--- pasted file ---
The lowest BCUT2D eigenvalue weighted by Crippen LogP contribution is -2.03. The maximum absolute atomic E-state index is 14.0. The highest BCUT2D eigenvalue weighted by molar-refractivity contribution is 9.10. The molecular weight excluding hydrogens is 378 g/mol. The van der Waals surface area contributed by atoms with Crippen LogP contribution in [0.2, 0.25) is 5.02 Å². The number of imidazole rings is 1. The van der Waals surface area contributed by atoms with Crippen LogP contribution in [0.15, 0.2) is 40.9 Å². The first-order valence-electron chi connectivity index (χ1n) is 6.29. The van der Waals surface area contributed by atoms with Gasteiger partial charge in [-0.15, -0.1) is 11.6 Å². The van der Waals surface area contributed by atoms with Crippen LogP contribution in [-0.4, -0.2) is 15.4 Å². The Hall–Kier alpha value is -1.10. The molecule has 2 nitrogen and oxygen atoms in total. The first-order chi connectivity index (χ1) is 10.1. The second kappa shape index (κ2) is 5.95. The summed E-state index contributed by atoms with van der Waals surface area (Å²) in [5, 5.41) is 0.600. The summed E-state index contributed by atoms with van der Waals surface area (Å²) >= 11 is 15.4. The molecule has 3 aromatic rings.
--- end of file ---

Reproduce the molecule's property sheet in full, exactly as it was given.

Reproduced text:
The lowest BCUT2D eigenvalue weighted by Crippen LogP contribution is -2.03. The maximum absolute atomic E-state index is 14.0. The highest BCUT2D eigenvalue weighted by molar-refractivity contribution is 9.10. The molecular weight excluding hydrogens is 378 g/mol. The van der Waals surface area contributed by atoms with Crippen LogP contribution in [0.2, 0.25) is 5.02 Å². The number of imidazole rings is 1. The van der Waals surface area contributed by atoms with Crippen LogP contribution in [0.15, 0.2) is 40.9 Å². The first-order valence-electron chi connectivity index (χ1n) is 6.29. The van der Waals surface area contributed by atoms with Gasteiger partial charge in [-0.15, -0.1) is 11.6 Å². The van der Waals surface area contributed by atoms with Crippen LogP contribution in [-0.4, -0.2) is 15.4 Å². The Hall–Kier alpha value is -1.10. The molecule has 2 nitrogen and oxygen atoms in total. The first-order chi connectivity index (χ1) is 10.1. The second kappa shape index (κ2) is 5.95. The summed E-state index contributed by atoms with van der Waals surface area (Å²) in [5, 5.41) is 0.600. The summed E-state index contributed by atoms with van der Waals surface area (Å²) >= 11 is 15.4. The molecule has 3 aromatic rings.